“The changes were an effort to be open and responsive to (these) concerns,” Foard said.
The faculty member will only be present in cases of academic dishonesty when the student is pleading not guilty.
Attorney General Raquel Dominguez said as the honor system exists now, faculty members file reports of academic dishonesty but have very little involvement in what happens afterward.
She said faculty members have the chance to become more involved in the hearing process with this change.
Syma Lakhani, a junior from Gastonia, said that this reform would change the dynamics of the hearing panels and that there may be some concerns raised by having a faculty member on the panel.
“There’s definitely a difference between working with just students and working with faculty,” Lakhani said.
Wilson Parker, a member of the Committee on Student Conduct, addressed these concerns, saying there won’t be a substantial difference in how hearings play out under the reformed honor system .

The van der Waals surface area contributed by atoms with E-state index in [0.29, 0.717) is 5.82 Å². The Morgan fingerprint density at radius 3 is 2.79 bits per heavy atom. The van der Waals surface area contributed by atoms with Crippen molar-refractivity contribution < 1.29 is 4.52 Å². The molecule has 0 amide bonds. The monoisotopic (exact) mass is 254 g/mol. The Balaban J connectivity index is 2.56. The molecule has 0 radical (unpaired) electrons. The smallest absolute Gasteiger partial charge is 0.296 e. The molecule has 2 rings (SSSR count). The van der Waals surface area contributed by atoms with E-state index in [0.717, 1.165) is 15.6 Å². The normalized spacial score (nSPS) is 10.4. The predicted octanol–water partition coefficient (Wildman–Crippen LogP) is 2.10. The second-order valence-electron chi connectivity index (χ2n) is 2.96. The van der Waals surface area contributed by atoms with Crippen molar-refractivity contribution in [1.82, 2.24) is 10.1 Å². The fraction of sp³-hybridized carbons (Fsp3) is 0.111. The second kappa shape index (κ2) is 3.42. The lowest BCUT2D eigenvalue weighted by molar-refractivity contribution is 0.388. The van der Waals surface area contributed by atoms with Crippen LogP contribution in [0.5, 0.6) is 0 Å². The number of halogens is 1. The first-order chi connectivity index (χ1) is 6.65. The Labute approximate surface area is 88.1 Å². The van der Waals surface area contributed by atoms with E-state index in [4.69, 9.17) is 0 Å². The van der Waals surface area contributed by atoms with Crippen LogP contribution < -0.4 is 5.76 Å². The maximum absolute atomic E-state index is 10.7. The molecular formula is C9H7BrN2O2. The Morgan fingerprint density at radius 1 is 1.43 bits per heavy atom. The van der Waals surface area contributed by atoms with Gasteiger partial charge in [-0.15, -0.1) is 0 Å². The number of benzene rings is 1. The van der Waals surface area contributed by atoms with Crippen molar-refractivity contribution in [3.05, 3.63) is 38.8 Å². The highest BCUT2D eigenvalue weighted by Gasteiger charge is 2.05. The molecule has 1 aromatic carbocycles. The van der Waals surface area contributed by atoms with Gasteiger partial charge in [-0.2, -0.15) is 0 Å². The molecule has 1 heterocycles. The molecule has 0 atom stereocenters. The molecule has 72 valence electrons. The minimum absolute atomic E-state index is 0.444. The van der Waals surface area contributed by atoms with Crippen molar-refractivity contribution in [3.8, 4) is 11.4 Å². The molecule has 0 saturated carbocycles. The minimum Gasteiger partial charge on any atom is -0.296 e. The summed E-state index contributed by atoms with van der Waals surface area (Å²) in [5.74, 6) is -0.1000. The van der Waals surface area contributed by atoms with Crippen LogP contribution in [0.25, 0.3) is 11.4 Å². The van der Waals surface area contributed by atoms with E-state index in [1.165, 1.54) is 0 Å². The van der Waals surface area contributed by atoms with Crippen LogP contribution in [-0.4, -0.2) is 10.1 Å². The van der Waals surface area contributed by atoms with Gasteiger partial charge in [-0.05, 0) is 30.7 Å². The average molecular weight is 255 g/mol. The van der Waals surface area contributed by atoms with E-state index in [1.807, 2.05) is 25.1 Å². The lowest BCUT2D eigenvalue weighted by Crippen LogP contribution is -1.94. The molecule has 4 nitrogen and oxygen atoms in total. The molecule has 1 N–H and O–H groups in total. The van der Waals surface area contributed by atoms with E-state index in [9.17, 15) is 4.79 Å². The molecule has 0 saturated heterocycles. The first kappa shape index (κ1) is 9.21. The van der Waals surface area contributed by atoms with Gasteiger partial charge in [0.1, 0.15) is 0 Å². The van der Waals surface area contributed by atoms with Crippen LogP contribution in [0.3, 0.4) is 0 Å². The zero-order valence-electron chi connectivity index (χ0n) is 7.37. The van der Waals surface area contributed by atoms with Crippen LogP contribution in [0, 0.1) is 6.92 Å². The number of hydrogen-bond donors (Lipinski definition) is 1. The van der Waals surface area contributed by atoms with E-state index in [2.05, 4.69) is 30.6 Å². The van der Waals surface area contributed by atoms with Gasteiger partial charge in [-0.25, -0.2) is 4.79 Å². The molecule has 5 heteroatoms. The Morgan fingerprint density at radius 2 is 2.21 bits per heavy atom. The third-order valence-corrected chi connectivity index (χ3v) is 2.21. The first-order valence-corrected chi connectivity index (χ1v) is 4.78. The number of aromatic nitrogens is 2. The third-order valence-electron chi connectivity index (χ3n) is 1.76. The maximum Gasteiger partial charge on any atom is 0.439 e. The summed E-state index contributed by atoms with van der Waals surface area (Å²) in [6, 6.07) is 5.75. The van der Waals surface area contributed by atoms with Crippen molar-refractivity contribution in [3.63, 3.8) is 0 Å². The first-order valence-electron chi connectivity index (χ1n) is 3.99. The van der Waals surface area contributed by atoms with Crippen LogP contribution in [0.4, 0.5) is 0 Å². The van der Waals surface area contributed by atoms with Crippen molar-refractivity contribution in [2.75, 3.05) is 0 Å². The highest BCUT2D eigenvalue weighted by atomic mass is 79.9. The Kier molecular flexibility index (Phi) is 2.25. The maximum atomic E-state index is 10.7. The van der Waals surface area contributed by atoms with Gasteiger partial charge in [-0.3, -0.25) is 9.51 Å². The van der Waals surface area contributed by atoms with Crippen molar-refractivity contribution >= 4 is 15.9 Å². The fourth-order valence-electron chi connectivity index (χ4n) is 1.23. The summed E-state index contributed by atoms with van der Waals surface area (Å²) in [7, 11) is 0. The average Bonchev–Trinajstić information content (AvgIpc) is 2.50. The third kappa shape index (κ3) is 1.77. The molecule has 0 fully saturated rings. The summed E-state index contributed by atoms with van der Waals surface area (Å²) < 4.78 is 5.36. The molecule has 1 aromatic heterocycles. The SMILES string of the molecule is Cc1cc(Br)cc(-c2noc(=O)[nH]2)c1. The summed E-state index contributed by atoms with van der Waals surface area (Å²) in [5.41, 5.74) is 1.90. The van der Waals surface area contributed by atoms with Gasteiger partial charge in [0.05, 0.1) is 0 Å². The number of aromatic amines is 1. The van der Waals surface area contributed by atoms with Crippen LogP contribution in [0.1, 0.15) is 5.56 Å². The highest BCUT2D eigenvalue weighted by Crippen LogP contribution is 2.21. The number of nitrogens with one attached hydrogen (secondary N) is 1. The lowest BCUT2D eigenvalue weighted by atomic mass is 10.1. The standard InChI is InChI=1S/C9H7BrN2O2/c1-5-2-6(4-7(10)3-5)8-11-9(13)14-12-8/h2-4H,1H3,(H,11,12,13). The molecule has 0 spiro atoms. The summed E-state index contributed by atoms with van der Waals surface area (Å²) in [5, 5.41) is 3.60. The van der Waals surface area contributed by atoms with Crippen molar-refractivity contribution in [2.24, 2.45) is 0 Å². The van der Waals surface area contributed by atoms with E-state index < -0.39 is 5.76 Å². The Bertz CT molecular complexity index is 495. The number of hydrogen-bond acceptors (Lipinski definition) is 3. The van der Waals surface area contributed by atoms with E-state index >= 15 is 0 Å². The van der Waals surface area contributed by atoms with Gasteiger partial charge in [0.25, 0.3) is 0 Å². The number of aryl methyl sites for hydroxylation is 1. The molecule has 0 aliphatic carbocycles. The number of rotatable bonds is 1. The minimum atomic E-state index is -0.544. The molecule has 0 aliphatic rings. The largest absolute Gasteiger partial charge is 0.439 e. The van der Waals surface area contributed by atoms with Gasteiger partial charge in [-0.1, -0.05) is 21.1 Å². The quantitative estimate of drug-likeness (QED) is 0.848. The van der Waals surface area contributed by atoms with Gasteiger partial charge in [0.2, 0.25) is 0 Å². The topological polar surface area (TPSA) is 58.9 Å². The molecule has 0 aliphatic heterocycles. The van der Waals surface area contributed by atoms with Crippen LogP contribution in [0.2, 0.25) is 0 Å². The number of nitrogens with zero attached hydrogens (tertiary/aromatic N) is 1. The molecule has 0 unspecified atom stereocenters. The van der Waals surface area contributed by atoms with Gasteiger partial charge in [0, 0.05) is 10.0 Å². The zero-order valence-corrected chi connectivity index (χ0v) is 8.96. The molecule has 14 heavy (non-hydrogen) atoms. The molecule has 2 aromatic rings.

“(These are) responsible adults, capable of making fair and reasonable decisions,” Parker said.
Parker said fair and effective management of the panel will be key to maintaining even footing within the hearings.
“You want an environment that is open, inclusive and egalitarian,” Parker said.
Dominguez said there are measures to maintain fairness for panel members and accused students. She said that in hearings, panel members follow a script and adhere to strict standards when questioning an accused student.
Dominguez collaborates with Foard for the enhancement of the system on campus. Dominguez said adding a faculty member is not simply a response to complaints, but a chance to improve the entire system.
“We are hoping to gain some valuable insight from the perspective of the faculty member,” Dominguez said.
Dominguez and Foard said the change will benefit both faculty and students.
“Moving forward, (the changes) will help us have a stronger system, and I encourage people to look into (them) further,” Foard said.
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